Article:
Wlliam Gilmore Simms
The Cub of the Panther: A Hunter Legend of the ''Old North State'' >> Appendix: Historical and Textual Commentary >> Page 271

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Page 271

Novel (Romance) | The University of Arkansas Press | 1997
to appear in January while the former did not begin until March 1869.
The second work," Simms continued, of which one Book has been
written, is called `The Cub of the Panther,' and one instalment has been
issued in the Old Guard for January. This will be a short romance, poor
pay, poor preachee.
Continuously from the end of October 1868 until April 1869, Simms's
letters indicate that he was extorting "the brain sweat daily,""toiling .. .
day & night," and suffering from "incessant & exacting labours . . . to keep
pace with the serial publishers." It irked him to be "forced to tone my mind
down to the miserable requisitions of stupid publishers, and low toned
readers"; he found it difficult to work "simply for popularity, though this
becomes the essential necessity of those who lack money." All this time
Simms felt that he was "writing for what the backwoodsmen call `a dead
Horse.' True, there will be additional monies coming to me when the MS.
is all delivered; but I shall have eaten up fully all the sums recieved [sic]
before that day arrives."
Finally in late February, illness and fatigue overtook him, as he diag-
nosed it, in "consequence of a continued strain ... for four months" of
too much writing and too little exercise. At that time he had written "Half
a dozen" installments of The Cub of the Panther. Near the end of March,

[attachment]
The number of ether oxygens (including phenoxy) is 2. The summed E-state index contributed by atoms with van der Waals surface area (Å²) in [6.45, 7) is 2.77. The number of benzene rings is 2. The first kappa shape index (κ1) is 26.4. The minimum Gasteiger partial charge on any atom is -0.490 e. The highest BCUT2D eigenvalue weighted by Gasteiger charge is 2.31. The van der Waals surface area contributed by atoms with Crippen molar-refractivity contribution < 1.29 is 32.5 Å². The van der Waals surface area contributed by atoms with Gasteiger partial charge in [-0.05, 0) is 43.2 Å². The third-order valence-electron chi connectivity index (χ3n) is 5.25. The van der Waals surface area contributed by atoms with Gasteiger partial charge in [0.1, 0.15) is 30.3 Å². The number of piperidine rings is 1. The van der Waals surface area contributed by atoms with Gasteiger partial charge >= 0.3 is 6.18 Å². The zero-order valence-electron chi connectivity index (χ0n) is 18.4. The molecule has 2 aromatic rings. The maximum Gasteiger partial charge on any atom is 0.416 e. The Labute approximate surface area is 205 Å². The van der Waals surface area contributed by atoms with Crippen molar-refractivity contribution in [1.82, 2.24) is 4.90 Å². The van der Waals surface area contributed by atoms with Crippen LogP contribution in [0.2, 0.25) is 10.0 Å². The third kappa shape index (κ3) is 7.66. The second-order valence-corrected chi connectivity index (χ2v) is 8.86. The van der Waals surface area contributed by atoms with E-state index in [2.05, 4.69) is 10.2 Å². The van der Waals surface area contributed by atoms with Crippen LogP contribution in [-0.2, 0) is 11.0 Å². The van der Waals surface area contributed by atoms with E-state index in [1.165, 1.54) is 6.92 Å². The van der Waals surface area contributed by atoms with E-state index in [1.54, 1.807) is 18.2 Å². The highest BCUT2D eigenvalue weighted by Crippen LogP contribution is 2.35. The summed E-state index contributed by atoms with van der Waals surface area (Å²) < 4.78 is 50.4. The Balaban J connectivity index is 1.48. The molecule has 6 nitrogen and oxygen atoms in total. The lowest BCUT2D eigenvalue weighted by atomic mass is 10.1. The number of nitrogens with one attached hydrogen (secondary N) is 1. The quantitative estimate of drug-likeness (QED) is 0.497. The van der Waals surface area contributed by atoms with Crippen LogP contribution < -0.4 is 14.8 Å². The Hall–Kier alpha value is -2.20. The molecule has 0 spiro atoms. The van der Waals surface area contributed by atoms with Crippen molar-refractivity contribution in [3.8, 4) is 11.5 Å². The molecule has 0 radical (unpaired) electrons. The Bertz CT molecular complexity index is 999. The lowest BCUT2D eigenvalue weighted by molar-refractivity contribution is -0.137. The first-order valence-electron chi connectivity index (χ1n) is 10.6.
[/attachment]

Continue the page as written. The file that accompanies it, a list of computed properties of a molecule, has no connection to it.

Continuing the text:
Simms had to suspend writing altogether, "having just completed & sent
off 150 pages of MS. a Legend of the mountain hunter." By May 13, 1869,
he had "completed two elaborate romances of the usual dimensions"
Voltmeier and The Cub of the Panther. He wrote Duyckinck to "see
Widdleton & ascertain if he is prepared to issue in book form, one or
both of my new romances, now going serially through the press. I think
well of both."4
In late summer 1847 the Simms family had visited Spartanburg,
South Carolina, and the neighboring up-country tourist areas. For two
weeks Simms himself went on horseback "out with the party, camping
among the wildest mtns of N.C." The horseback trip took Simms from
Mount Tryon to the untamed North Carolina Appalachians. The hunt-
ing party, composed of both amateur and professional hunters (includ-
ing Columbus Mills, Alex Wood, Glazer, Carson, and perhaps Dolby),
was accompanied by a baggage wagon laden with clothing and provi-
sions for cooking, camping, and eating. Joined by professional hunters
Jim Fisher, Nathan Langford, and Green as they went up the range
toward Asheville, the party crossed the eastern continental divide and
approached the Tuckaseegee River.
In a letter to his New York friend James Lawson on September 23,
1847, Simms wrote from Spartanburg, "Tomorrow, I expect to set off